Solo #10 Bon Jovi Wanted Dead or Alive 2:42 – 3:08

In the early ’80s, much of the music that I consumed came through the television. MTV was a revelation and a revolution, and me and my friends could not get enough of it. We all lamented their long, slow slide from a music video channel, to something else, something less, something unworthy of their initials.

I think no other video defines that era for me than Bon Jovi’s stylistic, black & white, band-on-the-road video for Wanted Dead or Alive. The incredible irony of the video is that the song lamented the trials and loneliness of life on the road for a megaband, while at the same time made me as a teenage boy yearn for that lifestyle. As an adult, I think of how incredibly whiny the sentiment is — poor Bon Jovi and his international success. How hard that must have been.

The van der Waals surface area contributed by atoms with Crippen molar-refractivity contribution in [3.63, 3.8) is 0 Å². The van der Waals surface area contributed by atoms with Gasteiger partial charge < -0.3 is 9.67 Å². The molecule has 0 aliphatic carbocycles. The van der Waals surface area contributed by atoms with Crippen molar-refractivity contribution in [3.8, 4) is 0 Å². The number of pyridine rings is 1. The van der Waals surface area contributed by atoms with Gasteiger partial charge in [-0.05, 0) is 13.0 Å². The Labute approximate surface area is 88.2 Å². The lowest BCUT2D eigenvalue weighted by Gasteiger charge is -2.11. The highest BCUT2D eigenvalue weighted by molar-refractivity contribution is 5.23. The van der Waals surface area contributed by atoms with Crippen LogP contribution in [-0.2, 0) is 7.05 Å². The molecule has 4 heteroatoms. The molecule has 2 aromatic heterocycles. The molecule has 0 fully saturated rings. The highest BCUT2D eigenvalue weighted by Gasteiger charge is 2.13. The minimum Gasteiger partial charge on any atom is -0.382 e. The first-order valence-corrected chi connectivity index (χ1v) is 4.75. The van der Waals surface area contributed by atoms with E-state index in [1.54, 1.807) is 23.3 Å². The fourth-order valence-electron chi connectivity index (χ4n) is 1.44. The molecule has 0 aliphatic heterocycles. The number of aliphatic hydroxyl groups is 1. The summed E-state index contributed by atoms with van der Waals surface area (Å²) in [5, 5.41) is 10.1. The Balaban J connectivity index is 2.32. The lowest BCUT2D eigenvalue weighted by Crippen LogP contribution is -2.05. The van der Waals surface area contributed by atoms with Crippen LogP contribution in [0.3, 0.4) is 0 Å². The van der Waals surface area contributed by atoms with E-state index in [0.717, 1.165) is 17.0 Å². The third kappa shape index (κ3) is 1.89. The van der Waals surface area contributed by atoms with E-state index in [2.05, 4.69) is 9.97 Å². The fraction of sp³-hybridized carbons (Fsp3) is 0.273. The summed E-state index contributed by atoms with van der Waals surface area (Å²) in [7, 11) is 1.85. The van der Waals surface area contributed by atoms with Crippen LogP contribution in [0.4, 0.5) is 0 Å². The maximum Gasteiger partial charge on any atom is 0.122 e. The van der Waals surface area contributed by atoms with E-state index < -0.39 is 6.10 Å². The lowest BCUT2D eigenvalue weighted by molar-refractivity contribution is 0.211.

But as a kid, I accepted it without cynicism. Yeah, it’s hard and lonely on the road, but it’s worth it to see a million faces and rock them all.

If Jon Bon Jovi is the driving force behind the song, then Ritchie Sambora is the linchpin that holds it all together. His ethereal and melodic 12-string riffs give the song its backbone, and his unexpected and raunchy solo that acts as the turning point to the song. Finally, he’s the voice behind the unforgettable one-word backing vocal, the soulful “Waaaan-ted!” that no one can resist singing along with.

In the video and on tour, Ritchie plays this iconic dual-neck Ovation. His solo is filled with what are known as “pinch harmonics” or “squealies” — they give the solo it’s hard edge and reckless feel, and they are not easy to create. The technique involves hitting the string with your thumb at the same time as the pick, causing a harmonic tone. I admit that I’m not very good or consistent at it, and that’s the one thing that might cause this solo to take longer than usual. We’ll see if I can get better quickly.


Whole song:

Backing Track:

Lesson 1:

Lesson 2, part 1:

Lesson 2, part 2:

Solo Tab:

Music Video: